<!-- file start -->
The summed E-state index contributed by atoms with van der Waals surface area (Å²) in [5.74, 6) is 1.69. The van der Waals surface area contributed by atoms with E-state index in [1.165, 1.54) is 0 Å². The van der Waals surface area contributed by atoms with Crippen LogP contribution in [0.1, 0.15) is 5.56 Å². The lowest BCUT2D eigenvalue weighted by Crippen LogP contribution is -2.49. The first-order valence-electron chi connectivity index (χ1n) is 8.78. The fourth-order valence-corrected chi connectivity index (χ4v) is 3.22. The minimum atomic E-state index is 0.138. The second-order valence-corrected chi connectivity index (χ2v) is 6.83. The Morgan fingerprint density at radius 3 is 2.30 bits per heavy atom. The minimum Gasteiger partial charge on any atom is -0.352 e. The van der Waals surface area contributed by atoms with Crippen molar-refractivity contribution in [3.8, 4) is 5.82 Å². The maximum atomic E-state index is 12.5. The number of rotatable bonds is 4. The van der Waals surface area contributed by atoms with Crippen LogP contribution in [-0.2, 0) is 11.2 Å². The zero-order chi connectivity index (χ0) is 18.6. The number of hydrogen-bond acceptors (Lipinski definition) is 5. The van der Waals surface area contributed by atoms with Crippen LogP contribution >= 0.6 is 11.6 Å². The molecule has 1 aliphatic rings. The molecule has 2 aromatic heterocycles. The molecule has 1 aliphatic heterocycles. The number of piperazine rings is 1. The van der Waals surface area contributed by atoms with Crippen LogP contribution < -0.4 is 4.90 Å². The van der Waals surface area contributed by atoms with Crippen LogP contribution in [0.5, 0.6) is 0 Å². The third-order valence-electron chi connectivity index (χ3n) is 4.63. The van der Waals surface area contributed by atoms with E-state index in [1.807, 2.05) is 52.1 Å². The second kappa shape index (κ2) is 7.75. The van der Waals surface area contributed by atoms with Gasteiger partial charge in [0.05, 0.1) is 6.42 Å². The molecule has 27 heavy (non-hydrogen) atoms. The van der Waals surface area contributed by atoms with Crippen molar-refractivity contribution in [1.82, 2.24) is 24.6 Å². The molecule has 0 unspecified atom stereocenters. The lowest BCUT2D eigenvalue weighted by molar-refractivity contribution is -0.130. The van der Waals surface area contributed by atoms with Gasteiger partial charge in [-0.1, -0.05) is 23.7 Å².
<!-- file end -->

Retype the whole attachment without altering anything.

The summed E-state index contributed by atoms with van der Waals surface area (Å²) in [5.74, 6) is 1.69. The van der Waals surface area contributed by atoms with E-state index in [1.165, 1.54) is 0 Å². The van der Waals surface area contributed by atoms with Crippen LogP contribution in [0.1, 0.15) is 5.56 Å². The lowest BCUT2D eigenvalue weighted by Crippen LogP contribution is -2.49. The first-order valence-electron chi connectivity index (χ1n) is 8.78. The fourth-order valence-corrected chi connectivity index (χ4v) is 3.22. The minimum atomic E-state index is 0.138. The second-order valence-corrected chi connectivity index (χ2v) is 6.83. The Morgan fingerprint density at radius 3 is 2.30 bits per heavy atom. The minimum Gasteiger partial charge on any atom is -0.352 e. The van der Waals surface area contributed by atoms with Crippen molar-refractivity contribution in [3.8, 4) is 5.82 Å². The maximum atomic E-state index is 12.5. The number of rotatable bonds is 4. The van der Waals surface area contributed by atoms with Crippen LogP contribution in [-0.2, 0) is 11.2 Å². The zero-order chi connectivity index (χ0) is 18.6. The number of hydrogen-bond acceptors (Lipinski definition) is 5. The van der Waals surface area contributed by atoms with Crippen LogP contribution >= 0.6 is 11.6 Å². The molecule has 1 aliphatic rings. The molecule has 2 aromatic heterocycles. The molecule has 1 aliphatic heterocycles. The number of piperazine rings is 1. The van der Waals surface area contributed by atoms with Crippen LogP contribution < -0.4 is 4.90 Å². The van der Waals surface area contributed by atoms with Crippen LogP contribution in [0.5, 0.6) is 0 Å². The third-order valence-electron chi connectivity index (χ3n) is 4.63. The van der Waals surface area contributed by atoms with E-state index in [1.807, 2.05) is 52.1 Å². The second kappa shape index (κ2) is 7.75. The van der Waals surface area contributed by atoms with Gasteiger partial charge in [0.05, 0.1) is 6.42 Å². The molecule has 27 heavy (non-hydrogen) atoms. The van der Waals surface area contributed by atoms with Crippen molar-refractivity contribution in [1.82, 2.24) is 24.6 Å². The molecule has 0 unspecified atom stereocenters. The lowest BCUT2D eigenvalue weighted by molar-refractivity contribution is -0.130. The van der Waals surface area contributed by atoms with Gasteiger partial charge in [-0.1, -0.05) is 23.7 Å².